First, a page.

The Croatian Republic of Herzeg-Bosnia (Bosnian: Hrvatska Republika Herceg-Bosna) was an unrecognised entity in Bosnia and Herzegovina that existed between 1991 and 1994 as a result of secessionist politics during the Bosnian War. The capital city of Herzeg-Bosnia was Western Mostar. Herzeg-Bosnia ceased to exist in 1994 when it was joined to the Federation of Bosnia and Herzegovina upon the signing the Washington Agreement by the authorities of Croatia and Bosnia and Herzegovina. One of the cantons of Federation still partially uses the name Herzeg-Bosnia Canton. However, this name has been deemed unconstitutional by the Federation Constitutonal Court

The ruling party in the Republic of Croatia, the Croatian Democratic Union (HDZ), organized and controlled a branch of the party in Bosnia and Herzegovina, the Croatian Democratic Union of Bosnia and Herzegovina (HDZBiH). By the latter part of 1991, more extreme elements of the HDZBiH, under the leadership of Mate Boban, Dario Kordić and others, with the support of Franjo Tuđman and Gojko Šušak, took effective control of the party.

On 18 November 1991, the extreme elements of the HDZBiH, led by Mate Boban and Dario Kordić later convicted by ICTY of war crimes, proclaimed the existence of the Croatian Community of Herzeg-Bosnia, as a separate "political, cultural, economic and territorial whole," on the territory of Bosnia and Herzegovina. Because of ethnic cleansing of non-Croat population and crimes against humanity as well as war crimes committed by the Croatian authorities on Bosniak civilians, HDZ had much of influence in municipalities claimed by Herzeg-Bosnia.

Following Herzeg-Bosnia's establishment in November 1991, and especially from May 1992 forward, the Herzeg-Bosnia leadership engaged in continuing and co-ordinated efforts to dominate and "Croatise" (or ethnically cleanse) the municipalities which they claimed were part of Herzeg-Bosnia, with increasing persecution and discrimination directed against the non-Croat (particularly Bosniak) population. The Croatian Defence Council (HVO), the military formation of Croats, took control of many municipal governments and services, removing or marginalising local Bosniak leaders. Herzeg-Bosnia authorities and Croat military forces took control of the media and imposed Croatian ideas and propaganda. Croatian symbols and currency were introduced, and Croatian curricula and the Croatian language were introduced in schools. Many Bosniaks and Serbs were removed from positions in government and private business; humanitarian aid was managed and distributed to the Bosniaks' and Serbs' disadvantage; and Bosniaks in general were increasingly harassed. Many of them were deported into concentration camps: Heliodrom, Dretelj, Gabela, Vojno and Šunje.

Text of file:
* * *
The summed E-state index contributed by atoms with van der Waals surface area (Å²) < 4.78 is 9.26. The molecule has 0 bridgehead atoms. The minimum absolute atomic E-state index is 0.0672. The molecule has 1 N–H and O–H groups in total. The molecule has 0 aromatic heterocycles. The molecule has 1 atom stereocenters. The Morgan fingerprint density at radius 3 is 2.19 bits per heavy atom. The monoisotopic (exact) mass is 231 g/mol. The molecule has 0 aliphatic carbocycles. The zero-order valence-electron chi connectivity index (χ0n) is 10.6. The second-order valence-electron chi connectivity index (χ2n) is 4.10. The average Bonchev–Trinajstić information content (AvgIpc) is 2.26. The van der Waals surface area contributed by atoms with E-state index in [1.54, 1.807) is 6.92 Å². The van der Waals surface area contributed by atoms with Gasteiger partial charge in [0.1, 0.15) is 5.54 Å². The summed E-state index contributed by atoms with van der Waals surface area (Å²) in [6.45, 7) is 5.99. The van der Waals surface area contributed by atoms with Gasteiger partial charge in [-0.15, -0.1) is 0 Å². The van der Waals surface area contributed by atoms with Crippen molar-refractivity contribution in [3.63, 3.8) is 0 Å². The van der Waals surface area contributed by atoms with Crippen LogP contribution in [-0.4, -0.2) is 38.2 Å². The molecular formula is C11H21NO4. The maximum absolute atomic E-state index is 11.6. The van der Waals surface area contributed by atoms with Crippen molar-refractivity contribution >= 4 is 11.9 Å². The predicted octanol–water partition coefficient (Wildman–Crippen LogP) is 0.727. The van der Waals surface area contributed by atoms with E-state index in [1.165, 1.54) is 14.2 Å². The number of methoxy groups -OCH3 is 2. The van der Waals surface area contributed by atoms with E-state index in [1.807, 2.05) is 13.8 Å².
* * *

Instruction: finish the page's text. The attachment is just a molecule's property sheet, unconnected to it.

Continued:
The local HDZ leadership was also included in Geneva peace talks which intended to divide Bosnia and Herzegovina in three ethnic republics; this was not accepted by Bosnian side and on 28 August 1993, the Croatian Community of Herzeg-Bosnia declared itself the Croatian Republic of Herzeg-Bosnia. (This entity, whether as the "Community" or "Republic," is referenced hereafter as 'Herceg-Bosna' ) Neither the Republic of Bosnia and Herzegovina nor the international community ever recognised Herzeg-Bosnia as a State. The Constitutional Court of Bosnia and Herzegovina declared Herzeg-Bosnia illegal, first on or about 14 September 1992 and again on 20 January 1994.

The 'Herceg-Bosna' leadership (Jadranko Prlić, Bruno Stojić, Slobodan Praljak, Milivoj Petković, Valentin Ćorić and Berislav Pušić) are on trial at the ICTY on charges including Crimes Against Humanity, Grave Breaches of the Geneva Conventions and Violations of the Laws or Customs of War.

According to IWPR, transcripts from secret conversations between Franjo Tuđman and Herceg-Bosna leadership show that there was a clear intention to completely break-up Bosnia-Herzegovina, and divide the territory with Serbia.